In prepared remarks, New York Fed President John Williams said the global shifts in demographics and productivity have two important implications for the economy and monetary policy. Firstly, “slower population and productivity growth translate directly into slower trend economic growth”. Secondly, “these trends have contributed to dramatic declines in the longer-term normal or ‘neutral’ real rate of interest, or r-star.”
And, the global decline in r-star will continue to pose “significant challenges” for monetary policy. There will be “limited policy space” for rate cuts in future downturns. Hence, “recoveries will be slow and inflation below target”. Also, the limitation in the ability of central banks to offset downturns results in an “adverse feedback loop”. That is “expectations of low future inflation drag down current inflation and further reduce available policy space”.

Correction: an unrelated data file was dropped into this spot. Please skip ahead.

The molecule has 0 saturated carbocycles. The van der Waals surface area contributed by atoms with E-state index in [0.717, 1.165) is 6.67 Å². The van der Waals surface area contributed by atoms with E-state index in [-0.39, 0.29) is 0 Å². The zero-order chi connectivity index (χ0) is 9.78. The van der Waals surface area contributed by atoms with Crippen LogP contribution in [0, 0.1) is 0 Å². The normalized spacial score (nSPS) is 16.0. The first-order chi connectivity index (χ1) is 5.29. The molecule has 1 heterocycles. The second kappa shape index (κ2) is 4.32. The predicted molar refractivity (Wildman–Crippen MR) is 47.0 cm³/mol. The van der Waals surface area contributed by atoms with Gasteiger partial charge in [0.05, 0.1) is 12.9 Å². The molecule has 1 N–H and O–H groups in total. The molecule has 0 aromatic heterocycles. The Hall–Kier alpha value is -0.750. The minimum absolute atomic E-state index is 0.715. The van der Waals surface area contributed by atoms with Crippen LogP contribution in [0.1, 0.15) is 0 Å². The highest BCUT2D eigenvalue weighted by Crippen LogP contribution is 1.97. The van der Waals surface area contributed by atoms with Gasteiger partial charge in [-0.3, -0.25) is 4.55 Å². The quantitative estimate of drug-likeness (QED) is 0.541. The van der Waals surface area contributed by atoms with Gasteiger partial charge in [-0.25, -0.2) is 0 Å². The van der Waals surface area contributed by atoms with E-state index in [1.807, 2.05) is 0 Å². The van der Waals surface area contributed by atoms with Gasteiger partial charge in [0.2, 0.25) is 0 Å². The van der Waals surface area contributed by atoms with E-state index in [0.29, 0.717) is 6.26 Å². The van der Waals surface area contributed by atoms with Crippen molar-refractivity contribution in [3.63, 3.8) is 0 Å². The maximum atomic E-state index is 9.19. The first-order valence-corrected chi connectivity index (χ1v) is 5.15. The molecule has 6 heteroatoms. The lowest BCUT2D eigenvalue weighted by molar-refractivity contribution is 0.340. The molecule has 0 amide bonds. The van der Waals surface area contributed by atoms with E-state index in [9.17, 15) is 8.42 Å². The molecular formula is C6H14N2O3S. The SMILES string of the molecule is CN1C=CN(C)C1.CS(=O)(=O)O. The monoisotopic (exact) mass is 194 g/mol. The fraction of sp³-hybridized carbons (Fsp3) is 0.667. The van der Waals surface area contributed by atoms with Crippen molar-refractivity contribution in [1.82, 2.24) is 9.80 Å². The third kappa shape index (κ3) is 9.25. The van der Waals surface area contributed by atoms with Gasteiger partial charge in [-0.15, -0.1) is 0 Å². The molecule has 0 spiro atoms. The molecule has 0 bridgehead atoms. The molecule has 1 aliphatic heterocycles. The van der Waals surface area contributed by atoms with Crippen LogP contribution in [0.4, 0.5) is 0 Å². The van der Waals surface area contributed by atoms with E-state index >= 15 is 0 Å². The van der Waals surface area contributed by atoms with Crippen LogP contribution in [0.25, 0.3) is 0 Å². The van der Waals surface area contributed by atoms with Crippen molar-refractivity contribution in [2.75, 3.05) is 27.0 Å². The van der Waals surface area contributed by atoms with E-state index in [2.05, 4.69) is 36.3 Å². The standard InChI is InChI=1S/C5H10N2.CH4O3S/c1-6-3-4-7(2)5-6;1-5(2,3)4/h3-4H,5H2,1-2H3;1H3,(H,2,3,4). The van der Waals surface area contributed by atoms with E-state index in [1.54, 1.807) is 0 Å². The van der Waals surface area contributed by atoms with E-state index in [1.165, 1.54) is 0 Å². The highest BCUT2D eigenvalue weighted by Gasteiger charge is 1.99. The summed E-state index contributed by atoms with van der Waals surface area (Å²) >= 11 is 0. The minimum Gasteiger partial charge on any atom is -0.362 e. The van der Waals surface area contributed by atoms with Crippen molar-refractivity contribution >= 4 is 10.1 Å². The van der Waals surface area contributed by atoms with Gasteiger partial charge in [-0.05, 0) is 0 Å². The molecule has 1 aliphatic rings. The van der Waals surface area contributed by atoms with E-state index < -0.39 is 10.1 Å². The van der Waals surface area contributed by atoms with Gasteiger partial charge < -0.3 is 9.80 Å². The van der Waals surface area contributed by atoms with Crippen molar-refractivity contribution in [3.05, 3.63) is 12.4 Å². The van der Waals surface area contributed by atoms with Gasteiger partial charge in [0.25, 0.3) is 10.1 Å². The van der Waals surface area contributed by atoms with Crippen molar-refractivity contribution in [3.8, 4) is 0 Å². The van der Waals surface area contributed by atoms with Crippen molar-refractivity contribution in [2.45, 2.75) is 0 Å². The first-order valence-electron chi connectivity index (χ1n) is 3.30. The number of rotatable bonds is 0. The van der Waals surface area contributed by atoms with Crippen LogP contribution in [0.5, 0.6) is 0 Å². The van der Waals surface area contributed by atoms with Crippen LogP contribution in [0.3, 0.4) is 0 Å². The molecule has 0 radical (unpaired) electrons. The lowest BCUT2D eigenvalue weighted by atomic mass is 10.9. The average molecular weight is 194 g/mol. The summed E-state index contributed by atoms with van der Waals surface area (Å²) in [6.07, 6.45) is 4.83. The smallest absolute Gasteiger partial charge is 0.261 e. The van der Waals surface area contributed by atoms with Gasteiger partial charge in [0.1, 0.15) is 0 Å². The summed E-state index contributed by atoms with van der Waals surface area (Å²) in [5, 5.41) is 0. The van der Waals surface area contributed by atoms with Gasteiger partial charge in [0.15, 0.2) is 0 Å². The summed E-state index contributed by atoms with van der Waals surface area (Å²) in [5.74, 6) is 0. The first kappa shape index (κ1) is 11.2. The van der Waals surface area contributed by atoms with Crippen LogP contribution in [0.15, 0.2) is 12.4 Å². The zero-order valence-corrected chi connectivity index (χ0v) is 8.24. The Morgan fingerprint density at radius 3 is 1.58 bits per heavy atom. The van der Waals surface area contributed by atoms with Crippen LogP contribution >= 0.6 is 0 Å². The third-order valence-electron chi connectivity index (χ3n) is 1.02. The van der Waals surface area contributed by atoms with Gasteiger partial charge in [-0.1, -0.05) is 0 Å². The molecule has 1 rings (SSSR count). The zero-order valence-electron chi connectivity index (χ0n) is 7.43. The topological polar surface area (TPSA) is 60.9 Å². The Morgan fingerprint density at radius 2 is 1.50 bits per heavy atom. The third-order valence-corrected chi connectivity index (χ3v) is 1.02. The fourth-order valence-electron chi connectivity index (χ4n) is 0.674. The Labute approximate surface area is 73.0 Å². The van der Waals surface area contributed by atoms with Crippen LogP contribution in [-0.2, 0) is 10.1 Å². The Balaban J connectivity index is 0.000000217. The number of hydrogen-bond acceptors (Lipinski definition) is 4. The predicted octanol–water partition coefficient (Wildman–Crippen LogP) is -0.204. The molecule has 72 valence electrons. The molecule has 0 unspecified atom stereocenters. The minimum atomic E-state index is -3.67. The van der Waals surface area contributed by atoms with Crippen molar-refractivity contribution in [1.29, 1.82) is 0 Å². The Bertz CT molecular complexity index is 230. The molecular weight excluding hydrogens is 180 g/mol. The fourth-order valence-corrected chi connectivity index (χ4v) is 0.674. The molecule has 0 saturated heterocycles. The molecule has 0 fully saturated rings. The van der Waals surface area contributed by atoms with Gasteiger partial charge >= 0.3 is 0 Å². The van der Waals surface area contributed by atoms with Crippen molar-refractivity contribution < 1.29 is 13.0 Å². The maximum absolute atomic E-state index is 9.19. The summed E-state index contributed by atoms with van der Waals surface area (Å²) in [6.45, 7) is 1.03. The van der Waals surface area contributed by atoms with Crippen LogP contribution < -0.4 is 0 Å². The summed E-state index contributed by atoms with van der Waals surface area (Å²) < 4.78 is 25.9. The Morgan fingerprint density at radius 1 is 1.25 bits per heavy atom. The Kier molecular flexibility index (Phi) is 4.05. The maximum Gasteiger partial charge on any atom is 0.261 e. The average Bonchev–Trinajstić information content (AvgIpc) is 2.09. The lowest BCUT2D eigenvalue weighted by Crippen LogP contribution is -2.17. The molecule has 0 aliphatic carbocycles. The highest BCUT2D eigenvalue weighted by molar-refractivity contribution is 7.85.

Separately, Williams told Bloomberg TV that “as tariffs get larger, assuming that happens, the effects will be bigger, boosting inflation in the next year and probably having negative effects on growth.” “We could probably get a couple tenths or two tenths on the inflation rate over the next year based on what has already been announced. If there (is) further escalation in terms of tariffs, those effects would get even larger”, he added.